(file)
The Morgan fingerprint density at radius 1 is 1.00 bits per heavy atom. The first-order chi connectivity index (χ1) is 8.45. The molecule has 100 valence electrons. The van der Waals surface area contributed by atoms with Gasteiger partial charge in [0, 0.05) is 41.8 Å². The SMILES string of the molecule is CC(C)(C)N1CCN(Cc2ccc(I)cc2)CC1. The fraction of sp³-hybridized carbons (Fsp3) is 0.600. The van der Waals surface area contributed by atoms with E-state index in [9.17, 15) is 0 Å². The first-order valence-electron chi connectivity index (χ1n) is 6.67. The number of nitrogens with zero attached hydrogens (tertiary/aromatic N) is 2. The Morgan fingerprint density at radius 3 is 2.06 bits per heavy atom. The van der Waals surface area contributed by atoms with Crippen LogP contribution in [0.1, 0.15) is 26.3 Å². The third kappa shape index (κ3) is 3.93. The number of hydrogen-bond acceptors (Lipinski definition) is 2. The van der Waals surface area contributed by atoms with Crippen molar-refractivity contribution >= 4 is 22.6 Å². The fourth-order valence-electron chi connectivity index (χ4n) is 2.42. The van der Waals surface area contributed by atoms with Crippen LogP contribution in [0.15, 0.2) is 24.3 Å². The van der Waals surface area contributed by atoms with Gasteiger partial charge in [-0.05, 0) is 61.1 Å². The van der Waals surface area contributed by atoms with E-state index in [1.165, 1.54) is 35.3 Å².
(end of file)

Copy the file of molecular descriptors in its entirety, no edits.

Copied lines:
The Morgan fingerprint density at radius 1 is 1.00 bits per heavy atom. The first-order chi connectivity index (χ1) is 8.45. The molecule has 100 valence electrons. The van der Waals surface area contributed by atoms with Gasteiger partial charge in [0, 0.05) is 41.8 Å². The SMILES string of the molecule is CC(C)(C)N1CCN(Cc2ccc(I)cc2)CC1. The fraction of sp³-hybridized carbons (Fsp3) is 0.600. The van der Waals surface area contributed by atoms with E-state index in [9.17, 15) is 0 Å². The first-order valence-electron chi connectivity index (χ1n) is 6.67. The number of nitrogens with zero attached hydrogens (tertiary/aromatic N) is 2. The Morgan fingerprint density at radius 3 is 2.06 bits per heavy atom. The van der Waals surface area contributed by atoms with Crippen LogP contribution in [0.1, 0.15) is 26.3 Å². The third kappa shape index (κ3) is 3.93. The number of hydrogen-bond acceptors (Lipinski definition) is 2. The van der Waals surface area contributed by atoms with Crippen molar-refractivity contribution >= 4 is 22.6 Å². The fourth-order valence-electron chi connectivity index (χ4n) is 2.42. The van der Waals surface area contributed by atoms with Crippen LogP contribution in [0.15, 0.2) is 24.3 Å². The van der Waals surface area contributed by atoms with Gasteiger partial charge in [-0.05, 0) is 61.1 Å². The van der Waals surface area contributed by atoms with E-state index in [1.165, 1.54) is 35.3 Å².